Kabul, a Disquieting Echo of Saigon

Alan Zendell, August 6, 2021

“Do not let my party pretend to be outraged by this. Both the GOP and Dems failed here. Time for Americans to put their country over their party.” That was Representative Adam Kinzinger (R, IL) on the diplomatic and military disaster of Afghanistan. Kinzinger, an Air force veteran who served in Afghanistan, criticized former President Trump for announcing that all American forces would be withdrawn by May, 2021 and current President Biden for following through with that promise. Kinzinger claimed neither president had a withdrawal plan and predicted it would end in disaster.

If you’re watching TV, it looks like Kinzinger was right, but let’s take a step back. The truth is, our time in Afghanistan couldn’t have ended any other way. The current debacle was inevitable and predictable. The Afghan government only survived for the last twenty years because it was propped up financially and militarily by the United States; it never had a chance. Whether the Taliban defeated it in sixty days, as intelligence reports predicted, or in three, as it turned out, it was going to happen. The fact that the government collapsed so suddenly, ceding the country to the Taliban, simply reflects how wrong-headed our mission there was.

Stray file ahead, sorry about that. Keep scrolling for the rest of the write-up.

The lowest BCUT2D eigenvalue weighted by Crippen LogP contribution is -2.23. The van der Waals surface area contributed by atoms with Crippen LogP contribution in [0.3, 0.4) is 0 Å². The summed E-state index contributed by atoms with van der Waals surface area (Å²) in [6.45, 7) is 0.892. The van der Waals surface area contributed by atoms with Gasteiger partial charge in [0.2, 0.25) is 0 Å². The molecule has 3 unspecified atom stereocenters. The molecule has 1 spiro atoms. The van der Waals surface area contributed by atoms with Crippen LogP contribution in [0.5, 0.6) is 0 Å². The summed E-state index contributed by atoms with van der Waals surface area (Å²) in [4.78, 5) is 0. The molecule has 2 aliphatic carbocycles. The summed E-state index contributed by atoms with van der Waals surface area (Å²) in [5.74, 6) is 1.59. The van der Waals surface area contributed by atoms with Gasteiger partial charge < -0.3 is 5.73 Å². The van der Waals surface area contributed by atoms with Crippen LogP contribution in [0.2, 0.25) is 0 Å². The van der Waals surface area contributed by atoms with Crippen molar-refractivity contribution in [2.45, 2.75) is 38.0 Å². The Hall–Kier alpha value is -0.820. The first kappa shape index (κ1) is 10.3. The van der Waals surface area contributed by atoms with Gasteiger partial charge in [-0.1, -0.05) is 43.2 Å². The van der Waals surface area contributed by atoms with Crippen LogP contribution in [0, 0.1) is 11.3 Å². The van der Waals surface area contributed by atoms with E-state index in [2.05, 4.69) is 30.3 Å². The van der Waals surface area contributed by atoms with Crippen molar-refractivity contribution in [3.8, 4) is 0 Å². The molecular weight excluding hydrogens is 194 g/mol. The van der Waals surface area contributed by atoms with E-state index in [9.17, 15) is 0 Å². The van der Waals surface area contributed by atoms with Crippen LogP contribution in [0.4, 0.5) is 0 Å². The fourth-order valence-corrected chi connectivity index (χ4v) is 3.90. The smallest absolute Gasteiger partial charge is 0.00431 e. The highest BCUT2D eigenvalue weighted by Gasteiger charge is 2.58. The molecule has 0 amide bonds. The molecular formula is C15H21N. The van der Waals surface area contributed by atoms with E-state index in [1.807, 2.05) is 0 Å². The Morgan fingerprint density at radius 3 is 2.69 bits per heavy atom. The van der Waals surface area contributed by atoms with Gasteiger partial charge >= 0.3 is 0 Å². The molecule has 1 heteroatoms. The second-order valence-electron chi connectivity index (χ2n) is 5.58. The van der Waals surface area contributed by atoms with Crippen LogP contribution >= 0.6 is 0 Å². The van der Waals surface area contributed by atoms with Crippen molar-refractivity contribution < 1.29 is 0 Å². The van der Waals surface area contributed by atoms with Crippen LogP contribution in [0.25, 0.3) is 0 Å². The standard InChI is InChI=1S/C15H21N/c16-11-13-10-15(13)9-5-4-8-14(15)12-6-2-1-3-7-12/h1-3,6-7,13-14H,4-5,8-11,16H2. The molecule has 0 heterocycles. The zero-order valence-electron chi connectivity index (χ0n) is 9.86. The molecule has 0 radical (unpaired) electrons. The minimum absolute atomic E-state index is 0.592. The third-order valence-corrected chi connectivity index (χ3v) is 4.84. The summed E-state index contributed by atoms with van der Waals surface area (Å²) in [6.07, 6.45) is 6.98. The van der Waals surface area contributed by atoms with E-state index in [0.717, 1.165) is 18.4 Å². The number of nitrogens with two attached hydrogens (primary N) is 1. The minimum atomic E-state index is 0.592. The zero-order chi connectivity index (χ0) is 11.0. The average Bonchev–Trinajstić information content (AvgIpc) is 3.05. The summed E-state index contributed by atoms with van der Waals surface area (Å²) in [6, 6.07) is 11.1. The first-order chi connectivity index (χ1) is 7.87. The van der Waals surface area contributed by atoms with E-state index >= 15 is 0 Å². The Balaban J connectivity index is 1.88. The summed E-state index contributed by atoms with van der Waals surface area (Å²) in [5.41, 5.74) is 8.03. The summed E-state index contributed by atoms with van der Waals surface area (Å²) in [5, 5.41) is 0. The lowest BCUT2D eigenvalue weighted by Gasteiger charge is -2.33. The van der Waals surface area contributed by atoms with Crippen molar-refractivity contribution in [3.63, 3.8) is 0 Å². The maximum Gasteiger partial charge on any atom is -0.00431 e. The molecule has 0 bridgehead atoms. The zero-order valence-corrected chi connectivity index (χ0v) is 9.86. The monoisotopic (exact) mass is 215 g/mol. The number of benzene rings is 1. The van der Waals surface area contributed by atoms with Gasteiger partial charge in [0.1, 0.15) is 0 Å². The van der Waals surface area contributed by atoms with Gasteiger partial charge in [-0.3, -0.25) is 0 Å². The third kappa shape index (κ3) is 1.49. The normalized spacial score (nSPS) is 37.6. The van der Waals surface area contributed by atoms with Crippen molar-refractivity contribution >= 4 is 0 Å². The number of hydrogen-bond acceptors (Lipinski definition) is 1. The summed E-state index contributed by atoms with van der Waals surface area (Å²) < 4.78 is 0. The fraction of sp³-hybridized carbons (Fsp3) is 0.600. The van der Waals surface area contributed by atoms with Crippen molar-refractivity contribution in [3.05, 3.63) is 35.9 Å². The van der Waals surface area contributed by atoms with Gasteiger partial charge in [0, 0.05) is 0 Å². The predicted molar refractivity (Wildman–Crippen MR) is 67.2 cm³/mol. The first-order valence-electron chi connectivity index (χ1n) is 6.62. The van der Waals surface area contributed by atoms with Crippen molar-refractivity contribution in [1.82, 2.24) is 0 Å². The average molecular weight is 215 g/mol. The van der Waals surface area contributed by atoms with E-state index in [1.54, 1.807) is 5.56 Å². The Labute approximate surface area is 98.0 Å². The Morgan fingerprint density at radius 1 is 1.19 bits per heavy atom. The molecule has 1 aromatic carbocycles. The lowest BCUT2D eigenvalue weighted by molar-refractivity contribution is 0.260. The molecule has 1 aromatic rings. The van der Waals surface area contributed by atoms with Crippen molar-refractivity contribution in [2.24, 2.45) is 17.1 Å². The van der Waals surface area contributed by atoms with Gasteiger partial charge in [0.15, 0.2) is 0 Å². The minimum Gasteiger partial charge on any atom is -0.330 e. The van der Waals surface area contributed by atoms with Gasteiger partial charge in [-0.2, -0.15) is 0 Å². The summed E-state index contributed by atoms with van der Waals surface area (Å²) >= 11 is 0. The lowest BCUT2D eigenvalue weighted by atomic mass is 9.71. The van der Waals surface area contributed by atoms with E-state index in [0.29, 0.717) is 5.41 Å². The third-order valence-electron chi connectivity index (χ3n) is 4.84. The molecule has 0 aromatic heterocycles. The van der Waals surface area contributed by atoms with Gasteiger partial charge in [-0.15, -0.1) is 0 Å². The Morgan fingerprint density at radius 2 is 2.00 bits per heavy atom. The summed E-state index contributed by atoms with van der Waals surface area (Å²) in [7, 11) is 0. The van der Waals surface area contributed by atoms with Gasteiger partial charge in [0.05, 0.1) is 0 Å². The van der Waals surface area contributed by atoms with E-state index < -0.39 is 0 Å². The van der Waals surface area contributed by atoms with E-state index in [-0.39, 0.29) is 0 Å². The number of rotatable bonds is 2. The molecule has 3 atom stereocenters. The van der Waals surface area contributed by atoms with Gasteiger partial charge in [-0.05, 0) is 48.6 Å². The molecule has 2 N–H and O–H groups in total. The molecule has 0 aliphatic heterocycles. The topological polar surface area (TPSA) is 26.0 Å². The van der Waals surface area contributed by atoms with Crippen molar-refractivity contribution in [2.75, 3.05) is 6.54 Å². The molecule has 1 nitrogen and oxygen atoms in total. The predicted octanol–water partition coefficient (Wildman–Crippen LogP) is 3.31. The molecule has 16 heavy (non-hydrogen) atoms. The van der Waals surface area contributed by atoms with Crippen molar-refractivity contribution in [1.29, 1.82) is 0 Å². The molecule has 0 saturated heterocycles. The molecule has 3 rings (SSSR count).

Amid this high emotion, let’s examine some facts. We spent more than a trillion dollars in Afghanistan, trained an army of 300,000, and helped them build an air force. Our sacrifices included more than 2,000 dead and 20,000 injured, not to mention the wasted resources that could have funded our badly needed infrastructure program. What we got in return was the pyrrhic victory of the assassination of Osama bin Laden and a stain on our diplomatic and Intelligence record that we will regret for decades.

Afghanistan is a complete failure of Intelligence, diplomacy, and strategy, and more than a little corruption. The ruins of the World Trade Center were still smoldering when we invaded. Americans were reeling from the nine-eleven attack, angry and scared. Our leaders, the media, and a majority of us demanded revenge, and the Bush administration succumbed to that bloodlust and invaded the wrong countries.

The decision to begin our twenty-year war in Afghanistan and Iraq was a continuation of the policy begun during the Reagan administration to support Sunni Arabs over Shias, who overthrew the Shah and control Iran. Many of our leaders, including the Bushes, have had close ties with Sunni Saudi Arabia, which has long vied with Iran for control of the Arab world. Despite the facts that most of the nine-eleven terrorists were Saudis and bin Laden, himself a Saudi, was funded by Saudi money, our government convinced itself that fighting in Iraq and Afghanistan would avenge nine-eleven.